The BP oil spill is part of the same problem as the financial crisis: The BP oil spill and the banking crisis are two examples of the era we are living in, the era of corporate anarchy.
In a nutshell, in this era of corporate anarchy, corporations do not have to abide by any rules—none at all. Legal, moral, ethical, even financial rules are irrelevant. They have all been rescinded in the pursuit of profit—literally nothing else matters. Read below the fold...
Submitted by DCblogger on Sun, 06/13/2010 - 9:51pm
U.S. Discovers Vast Riches of Minerals in Afghanistan
WASHINGTON — The United States has discovered nearly $1 trillion in untapped mineral deposits in Afghanistan, far beyond any previously known reserves and enough to fundamentally alter the Afghan economy and perhaps the Afghan war itself, according to senior American government officials.
The previously unknown deposits — including huge veins of iron, copper, cobalt, gold and critical industrial metals like lithium — are so big and include so many minerals that are essential to modern industry that Afghanistan could eventually be transformed into one of the most important mining centers in the world, the United States officials believe. Read below the fold...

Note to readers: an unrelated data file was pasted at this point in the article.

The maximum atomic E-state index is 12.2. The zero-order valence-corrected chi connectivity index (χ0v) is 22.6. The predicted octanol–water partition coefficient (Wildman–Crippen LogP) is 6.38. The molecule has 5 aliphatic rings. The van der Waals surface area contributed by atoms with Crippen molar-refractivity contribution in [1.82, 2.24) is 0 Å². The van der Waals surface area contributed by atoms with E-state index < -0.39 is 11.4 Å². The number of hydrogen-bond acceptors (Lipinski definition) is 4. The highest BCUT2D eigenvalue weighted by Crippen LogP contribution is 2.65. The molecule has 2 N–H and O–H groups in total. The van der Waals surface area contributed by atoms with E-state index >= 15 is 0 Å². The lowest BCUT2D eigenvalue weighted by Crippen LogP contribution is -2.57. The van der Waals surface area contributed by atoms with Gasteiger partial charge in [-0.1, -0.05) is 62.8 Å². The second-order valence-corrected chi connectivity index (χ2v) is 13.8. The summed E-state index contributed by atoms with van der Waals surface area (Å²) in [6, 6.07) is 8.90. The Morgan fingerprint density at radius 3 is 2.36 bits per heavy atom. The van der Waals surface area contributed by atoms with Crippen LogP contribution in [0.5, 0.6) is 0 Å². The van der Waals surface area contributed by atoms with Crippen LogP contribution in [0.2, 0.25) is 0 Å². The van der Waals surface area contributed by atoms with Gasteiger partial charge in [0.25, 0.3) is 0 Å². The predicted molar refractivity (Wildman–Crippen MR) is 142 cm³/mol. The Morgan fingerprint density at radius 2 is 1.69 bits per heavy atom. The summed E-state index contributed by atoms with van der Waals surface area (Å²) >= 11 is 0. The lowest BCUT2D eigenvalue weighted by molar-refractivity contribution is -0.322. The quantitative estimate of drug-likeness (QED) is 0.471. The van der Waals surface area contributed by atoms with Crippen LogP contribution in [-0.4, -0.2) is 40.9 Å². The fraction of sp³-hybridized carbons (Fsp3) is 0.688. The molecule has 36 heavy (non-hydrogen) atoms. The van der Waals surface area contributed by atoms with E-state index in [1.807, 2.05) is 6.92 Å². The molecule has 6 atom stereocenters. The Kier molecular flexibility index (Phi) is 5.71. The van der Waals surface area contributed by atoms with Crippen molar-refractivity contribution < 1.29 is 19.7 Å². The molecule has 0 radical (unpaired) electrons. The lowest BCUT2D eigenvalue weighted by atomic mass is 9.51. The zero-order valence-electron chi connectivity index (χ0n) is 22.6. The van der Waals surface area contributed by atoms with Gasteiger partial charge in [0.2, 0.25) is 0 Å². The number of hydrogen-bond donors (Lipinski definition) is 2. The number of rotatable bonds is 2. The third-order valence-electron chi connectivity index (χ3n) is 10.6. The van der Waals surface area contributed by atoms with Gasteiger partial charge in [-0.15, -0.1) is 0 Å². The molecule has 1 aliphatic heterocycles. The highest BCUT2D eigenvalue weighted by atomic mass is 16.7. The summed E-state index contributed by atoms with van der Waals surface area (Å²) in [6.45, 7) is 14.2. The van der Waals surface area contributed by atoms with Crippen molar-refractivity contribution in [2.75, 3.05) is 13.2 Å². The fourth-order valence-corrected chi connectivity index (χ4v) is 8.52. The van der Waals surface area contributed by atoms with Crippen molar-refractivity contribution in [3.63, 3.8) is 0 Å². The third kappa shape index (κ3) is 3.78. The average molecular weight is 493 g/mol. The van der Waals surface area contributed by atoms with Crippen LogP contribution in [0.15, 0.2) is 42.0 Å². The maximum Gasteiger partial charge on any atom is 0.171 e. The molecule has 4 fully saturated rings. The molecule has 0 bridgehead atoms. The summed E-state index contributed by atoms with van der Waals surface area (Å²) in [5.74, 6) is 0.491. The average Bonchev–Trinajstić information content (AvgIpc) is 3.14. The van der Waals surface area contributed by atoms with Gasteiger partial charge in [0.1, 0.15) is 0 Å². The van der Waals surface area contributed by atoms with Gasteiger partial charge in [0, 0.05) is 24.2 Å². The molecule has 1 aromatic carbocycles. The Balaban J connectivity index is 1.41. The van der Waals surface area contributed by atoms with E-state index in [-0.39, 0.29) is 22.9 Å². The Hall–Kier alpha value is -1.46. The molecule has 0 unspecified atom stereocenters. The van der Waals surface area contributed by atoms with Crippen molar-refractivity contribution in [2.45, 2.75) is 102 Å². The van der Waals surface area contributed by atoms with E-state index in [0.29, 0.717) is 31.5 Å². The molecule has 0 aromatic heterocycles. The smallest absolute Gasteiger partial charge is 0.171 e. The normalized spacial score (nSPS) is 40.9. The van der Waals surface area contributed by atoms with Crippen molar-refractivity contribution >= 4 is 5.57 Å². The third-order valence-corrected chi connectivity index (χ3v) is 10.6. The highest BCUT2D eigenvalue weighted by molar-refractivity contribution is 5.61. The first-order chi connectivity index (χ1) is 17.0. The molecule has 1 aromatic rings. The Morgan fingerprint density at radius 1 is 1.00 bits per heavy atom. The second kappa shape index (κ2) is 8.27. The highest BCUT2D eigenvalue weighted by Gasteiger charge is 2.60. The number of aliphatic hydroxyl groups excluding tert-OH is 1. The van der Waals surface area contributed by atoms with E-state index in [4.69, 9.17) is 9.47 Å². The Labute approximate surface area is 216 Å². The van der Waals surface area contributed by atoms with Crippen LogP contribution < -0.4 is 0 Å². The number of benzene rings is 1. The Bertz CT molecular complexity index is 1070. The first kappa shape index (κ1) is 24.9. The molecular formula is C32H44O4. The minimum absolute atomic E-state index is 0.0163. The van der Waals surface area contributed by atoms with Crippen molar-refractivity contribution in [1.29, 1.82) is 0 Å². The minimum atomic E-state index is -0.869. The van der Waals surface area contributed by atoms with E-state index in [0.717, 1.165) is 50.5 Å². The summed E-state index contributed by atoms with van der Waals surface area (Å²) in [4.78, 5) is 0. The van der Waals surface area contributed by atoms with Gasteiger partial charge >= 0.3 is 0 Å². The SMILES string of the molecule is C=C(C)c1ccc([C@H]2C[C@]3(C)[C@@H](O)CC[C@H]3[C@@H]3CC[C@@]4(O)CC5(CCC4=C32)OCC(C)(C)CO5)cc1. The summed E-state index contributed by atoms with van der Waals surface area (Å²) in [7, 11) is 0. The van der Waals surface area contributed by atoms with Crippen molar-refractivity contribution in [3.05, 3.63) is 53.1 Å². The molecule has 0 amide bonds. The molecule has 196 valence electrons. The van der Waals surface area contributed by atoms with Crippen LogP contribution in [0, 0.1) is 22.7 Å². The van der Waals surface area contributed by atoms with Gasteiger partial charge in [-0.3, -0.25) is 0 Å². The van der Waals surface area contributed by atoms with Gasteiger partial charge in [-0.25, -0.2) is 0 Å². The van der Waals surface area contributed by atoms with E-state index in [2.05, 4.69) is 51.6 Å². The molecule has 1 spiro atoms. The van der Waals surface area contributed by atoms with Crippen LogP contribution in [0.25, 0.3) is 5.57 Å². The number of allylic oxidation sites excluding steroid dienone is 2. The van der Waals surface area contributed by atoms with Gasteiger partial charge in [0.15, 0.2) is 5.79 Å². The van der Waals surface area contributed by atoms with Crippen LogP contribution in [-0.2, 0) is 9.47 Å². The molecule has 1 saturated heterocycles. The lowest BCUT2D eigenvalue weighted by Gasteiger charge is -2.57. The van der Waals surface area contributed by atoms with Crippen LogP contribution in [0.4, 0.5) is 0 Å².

Submitted by okanogen on Mon, 06/07/2010 - 11:12am
While reading a link from The Oil Drum, provided to document that the leak rate is far exceeding bp's capability to process it*, I noted this curious fact:
Meanwhile, Goldman Sachs is leading efforts to fend off any potential takeover attempts for the U.K. oil major, according to a report in the Independent on Sunday.
Goldman, as BP's regular advisor, is "rumored to be dusting off the company's defense playbook," the newspaper said.
Read below the fold...
Submitted by Randall Kohn on Thu, 05/27/2010 - 2:22pm
Submitted by john.halle on Sun, 05/16/2010 - 8:42pm
Why Big Green Must Die
Following the announcement of the right wing rogues' gallery which would serve as Obama's cabinet, the appointment of Ken Salazar, a well known shill for the oil and gas industry, elicited comparatively little comment.